probably want to develop your own Content Pump, which is a queue of articles or other
content that you want to get distributed onto the web.
Naturally, all of this content will not only link back to your site, those links will carry the
rank‐boosting anchor text that everyone else thinks is so hard to get.
With a properly configured Link Collector or two (or five, or ten…) firing opportunities at
you or your staff, it’s a heck of a lot easier to generate links with your valuable content.
I know people who never even bother with syndication – because their Link
Collectors feed them so many opportunities that every article they write goes
directly onto someone’s web site.
You can also set up your own Content Pump in “broadcast mode” – one of my students got
so heavily into article marketing, and was doing so well with it, that he decided to create his
own article directory for the webmasters in his market.
It takes a little work to get something like this off the ground, but he’s totally killing it with
this approach – and building incredibly valuable relationships by providing a great service
to the community.
You see, advanced SEO is not all about “black hat” tricks – sometimes you can do well,
simply by doing good.
Leverage Engine #3 – The Market Multiplier
Not everyone will need to build one of these – and there may be some opportunities to use
“someone else’s” – but in a tight, tough market, it can be well worth the investment in
setting one up.
Market Multipliers come in many forms – but the most common are social bookmarking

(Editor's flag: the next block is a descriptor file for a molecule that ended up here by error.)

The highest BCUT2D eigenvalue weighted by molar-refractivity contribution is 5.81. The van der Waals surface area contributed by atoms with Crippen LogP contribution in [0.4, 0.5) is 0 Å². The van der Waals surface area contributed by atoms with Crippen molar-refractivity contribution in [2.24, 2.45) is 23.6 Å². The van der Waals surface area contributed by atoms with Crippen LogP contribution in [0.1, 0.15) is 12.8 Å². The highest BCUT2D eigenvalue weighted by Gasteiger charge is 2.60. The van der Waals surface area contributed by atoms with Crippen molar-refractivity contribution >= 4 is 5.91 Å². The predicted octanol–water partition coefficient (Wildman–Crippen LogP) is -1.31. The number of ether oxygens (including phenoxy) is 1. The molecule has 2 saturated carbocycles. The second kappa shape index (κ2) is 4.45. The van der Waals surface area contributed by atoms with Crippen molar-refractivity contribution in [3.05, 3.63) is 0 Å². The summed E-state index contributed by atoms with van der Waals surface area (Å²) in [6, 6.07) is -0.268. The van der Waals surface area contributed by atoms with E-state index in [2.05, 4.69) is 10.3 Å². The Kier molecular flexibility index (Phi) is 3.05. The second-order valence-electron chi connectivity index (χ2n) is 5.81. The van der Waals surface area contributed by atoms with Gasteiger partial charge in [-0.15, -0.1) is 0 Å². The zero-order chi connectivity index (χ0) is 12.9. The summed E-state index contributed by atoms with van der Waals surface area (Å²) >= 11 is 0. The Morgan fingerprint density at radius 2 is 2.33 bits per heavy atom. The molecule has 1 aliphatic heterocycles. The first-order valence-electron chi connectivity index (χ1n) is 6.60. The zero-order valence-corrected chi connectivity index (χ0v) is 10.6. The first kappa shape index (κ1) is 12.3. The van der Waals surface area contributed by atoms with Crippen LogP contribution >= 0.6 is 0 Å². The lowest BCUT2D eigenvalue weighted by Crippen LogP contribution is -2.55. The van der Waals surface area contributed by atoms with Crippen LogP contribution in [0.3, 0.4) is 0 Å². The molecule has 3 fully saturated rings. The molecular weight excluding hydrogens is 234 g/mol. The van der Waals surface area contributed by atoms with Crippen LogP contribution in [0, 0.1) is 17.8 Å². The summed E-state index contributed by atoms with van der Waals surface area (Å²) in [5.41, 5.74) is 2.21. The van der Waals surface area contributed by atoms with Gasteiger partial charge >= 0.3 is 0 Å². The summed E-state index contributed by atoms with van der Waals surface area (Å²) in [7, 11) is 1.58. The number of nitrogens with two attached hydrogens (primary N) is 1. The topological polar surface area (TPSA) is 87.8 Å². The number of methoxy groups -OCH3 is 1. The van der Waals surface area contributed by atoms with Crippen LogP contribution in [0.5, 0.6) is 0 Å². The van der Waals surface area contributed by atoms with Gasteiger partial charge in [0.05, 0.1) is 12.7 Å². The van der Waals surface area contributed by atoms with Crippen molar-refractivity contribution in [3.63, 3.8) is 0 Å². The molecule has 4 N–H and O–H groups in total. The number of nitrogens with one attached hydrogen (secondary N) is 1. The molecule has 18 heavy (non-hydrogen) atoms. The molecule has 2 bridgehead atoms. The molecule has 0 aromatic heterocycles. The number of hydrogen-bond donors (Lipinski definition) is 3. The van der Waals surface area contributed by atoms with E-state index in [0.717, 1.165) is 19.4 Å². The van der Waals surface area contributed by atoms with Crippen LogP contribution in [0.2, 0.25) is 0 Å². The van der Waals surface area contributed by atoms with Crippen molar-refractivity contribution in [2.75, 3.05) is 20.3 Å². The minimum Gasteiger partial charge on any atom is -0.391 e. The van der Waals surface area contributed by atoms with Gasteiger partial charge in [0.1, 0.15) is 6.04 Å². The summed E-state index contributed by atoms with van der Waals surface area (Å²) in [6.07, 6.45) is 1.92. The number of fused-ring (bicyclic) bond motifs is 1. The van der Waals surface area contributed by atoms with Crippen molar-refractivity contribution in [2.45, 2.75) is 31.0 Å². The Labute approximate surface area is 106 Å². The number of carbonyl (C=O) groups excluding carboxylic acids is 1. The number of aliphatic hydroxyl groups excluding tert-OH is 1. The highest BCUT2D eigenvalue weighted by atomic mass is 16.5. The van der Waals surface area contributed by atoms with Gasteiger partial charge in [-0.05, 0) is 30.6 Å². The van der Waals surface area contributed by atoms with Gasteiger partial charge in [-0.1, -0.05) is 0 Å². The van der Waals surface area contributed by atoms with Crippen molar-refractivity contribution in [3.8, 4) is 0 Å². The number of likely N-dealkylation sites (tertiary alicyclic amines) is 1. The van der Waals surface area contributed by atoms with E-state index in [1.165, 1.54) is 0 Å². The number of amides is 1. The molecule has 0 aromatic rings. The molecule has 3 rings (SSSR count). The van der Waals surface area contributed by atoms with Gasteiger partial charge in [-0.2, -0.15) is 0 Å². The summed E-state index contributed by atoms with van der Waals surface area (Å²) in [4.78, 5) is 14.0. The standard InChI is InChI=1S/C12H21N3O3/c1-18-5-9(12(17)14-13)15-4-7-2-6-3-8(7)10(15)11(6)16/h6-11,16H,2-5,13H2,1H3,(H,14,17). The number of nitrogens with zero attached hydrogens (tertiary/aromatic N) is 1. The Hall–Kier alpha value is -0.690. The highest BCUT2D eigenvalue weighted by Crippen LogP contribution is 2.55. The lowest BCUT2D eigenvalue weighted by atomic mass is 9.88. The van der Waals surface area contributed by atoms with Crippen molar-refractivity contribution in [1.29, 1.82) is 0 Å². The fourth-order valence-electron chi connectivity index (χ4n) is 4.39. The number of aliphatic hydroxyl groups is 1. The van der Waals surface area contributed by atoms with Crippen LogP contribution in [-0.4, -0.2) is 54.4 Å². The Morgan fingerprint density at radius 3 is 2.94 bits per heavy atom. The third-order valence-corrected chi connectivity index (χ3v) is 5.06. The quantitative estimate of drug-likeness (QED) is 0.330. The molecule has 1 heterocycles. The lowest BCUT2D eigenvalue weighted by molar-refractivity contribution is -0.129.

sites (not what you think, wait for it) and discussion forums.
Let’s start with an easy example:
Sphinn.com is a “vertical” social bookmarking site targeting the search engine marketing
community. The content on Sphinn is primarily of interest to industry insiders and
professionals, and not to the larger market of clients that they serve.
But Sphinn doesn’t exist on its own – it serves as a vital hub for the parent company’s other
properties, including the SearchEngineLand.com news site, and various for‐profit trade
shows, such as the SMX Advanced conference that I recently spoke at in Seattle.
Although there’s no doubt a fair bit of work involved in running a high traffic site like
Sphinn, it delivers a lot of benefits
• Advertisers pay to get exposed to the people who are looking at the site and
participating in the community
• It gathers an audience together where the owner’s other messages can be heard in a
non‐threatening and very positive way
• By freely giving links, it creates an enormous amount of good will and reciprocity
(link love too!) from the entire industry
Everyone in the industry can benefit by participating in Sphinn and contributing content, so
the owners of Sphinn don’t have to do all the work.
Any social bookmarking site, discussion forum, or other system that gathers the community
together can be a Market Multiplier.
The advantage of the social bookmarking format is that it’s designed to send out links. The
comments and discussion that take place on the bookmarked “stories” can also become a
magnet for links. It’s powerful stuff.
In Link Liberation, I’ll show you how to do the necessary market research, evaluate
the opportunity, and set up your own Market Multiplier, using free software.
By the way, all of the software we use for this just “happens” to speak RSS. That’s right –
you can even set up a Link Collector channel that automatically pumps your own content
into your Market Multiplier’s outbound link stream.
I don’t mean to suggest that actually building a Market Multiplier is right for everyone – or
that you will be able to turn it into a huge business on its own. To go that far, well, it’s a lot
of work, but the benefits can be astonishing.
Leverage Engine #4 – The Index Driver
One of the most powerful leverage engines of all is the Index Driver. There are so many